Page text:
Its aim is regime reform, but not regime change. It falls in the category of “reformist spring” as opposed to “revolutionary spring.”
The open letter calling for reform, which Saudi cleric Salman al-Odah posted last month on Facebook and Twitter falls in the latter category. Odah specifically called for ending the practice of media control, information censorship and the release of political prisoners.
Other reformists made similar appeals elsewhere in the Gulf.
From this perspective, I believe the pan-Arab nation is meanwhile facing an existential impasse that needs addressing.
While historic change looms on the horizon, a vacuum hangs on the Arab arena.
Observers fail to spot a leader or a plan the Arabs can rally around or defend.
When focusing on the Arab arena, all they spot are three endeavors: the Turks are expanding economically, the Iranian politically and the Israelis through land grabs to build settlements.
Moreover, changes on the ground suggest the region’s maps are being reconfigured and a new Sykes-Picot Agreement is being contemplated.
The pointers:
  • Iraq faces partition after having been steamrolled by the United States invasion. Iraqi Kurdistan has almost seceded, and nothing keeps the lid on its independence other than the absence of a public declaration of self-determination preceded by a ban on hoisting the Iraqi national flag on its territory. A forceful call is also being made to divide Iraq into three regions – one for Kurds, another for Shiites and the third for Sunnis.
  • Syria is poised to follow suit, especially that its regime seems on its last legs so far. Should the Assad regime fall, contingency plans are already in place to declare an Alawite state along the country’s coastline. In anticipation, Syria’s central bank reserves have reportedly been moved to Latakia, whose seaport and airport are being upgraded.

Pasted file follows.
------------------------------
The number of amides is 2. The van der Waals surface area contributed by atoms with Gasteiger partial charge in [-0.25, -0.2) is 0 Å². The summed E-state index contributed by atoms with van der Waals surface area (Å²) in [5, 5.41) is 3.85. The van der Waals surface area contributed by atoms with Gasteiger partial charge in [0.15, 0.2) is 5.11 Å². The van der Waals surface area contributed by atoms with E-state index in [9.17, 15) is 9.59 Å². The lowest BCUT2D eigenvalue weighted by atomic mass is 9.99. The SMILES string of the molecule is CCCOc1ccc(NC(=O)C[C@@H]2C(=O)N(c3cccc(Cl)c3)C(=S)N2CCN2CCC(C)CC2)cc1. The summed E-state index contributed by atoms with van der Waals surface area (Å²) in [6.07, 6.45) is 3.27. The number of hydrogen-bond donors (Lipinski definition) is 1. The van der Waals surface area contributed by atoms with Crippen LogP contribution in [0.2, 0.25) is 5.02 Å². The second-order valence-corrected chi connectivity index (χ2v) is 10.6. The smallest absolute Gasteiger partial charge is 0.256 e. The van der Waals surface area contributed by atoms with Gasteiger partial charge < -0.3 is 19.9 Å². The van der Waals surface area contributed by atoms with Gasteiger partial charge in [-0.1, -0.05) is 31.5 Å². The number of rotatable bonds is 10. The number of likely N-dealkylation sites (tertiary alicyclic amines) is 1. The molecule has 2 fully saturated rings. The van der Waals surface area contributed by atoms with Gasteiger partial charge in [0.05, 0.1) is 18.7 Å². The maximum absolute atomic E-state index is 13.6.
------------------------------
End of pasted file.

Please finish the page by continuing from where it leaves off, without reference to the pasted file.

• The side-effects of the Syrian regime’s collapse would allow for (a) a shift in the balance of power in Lebanon at Hezbollah’s expense (b) a shot in the arm to the Sunni uprising in Iraq (c) a rekindling of the Kurdish issue, which explains Turkey’s recent preemptive peace deal with PKK leader Abdullah Ocalan, and (d) rethinking and re-planning in Tehran, particularly that a blitz by Israel on its nuclear facilities is not off the table yet.
  • The Palestinians of the West Bank and Gaza Strip remain in limbo and the risks of a third Intifada erupting mount.
  • Sudan’s South has broken away from its North.
  • In Yemen, calls are growing louder all the time for the secession of the South.
  • Morocco is grappling with the Tamazight movement’s political demands shortly after recognizing the Tamazight language in its new constitution.
  • Over and above the widening schism between its Sunnis and Shiites, the Arab world finds itself riven by rifts between the Salafi movement and Ennahda Movement in Tunisia, between Salafis and the Muslim Brotherhood in Egypt, and between Salafis and seculars in Algeria.

These are ample indicators of how the Arab world is liable to break up. The process of restructuring it is quietly moving ahead while it remains unfazed or unaware.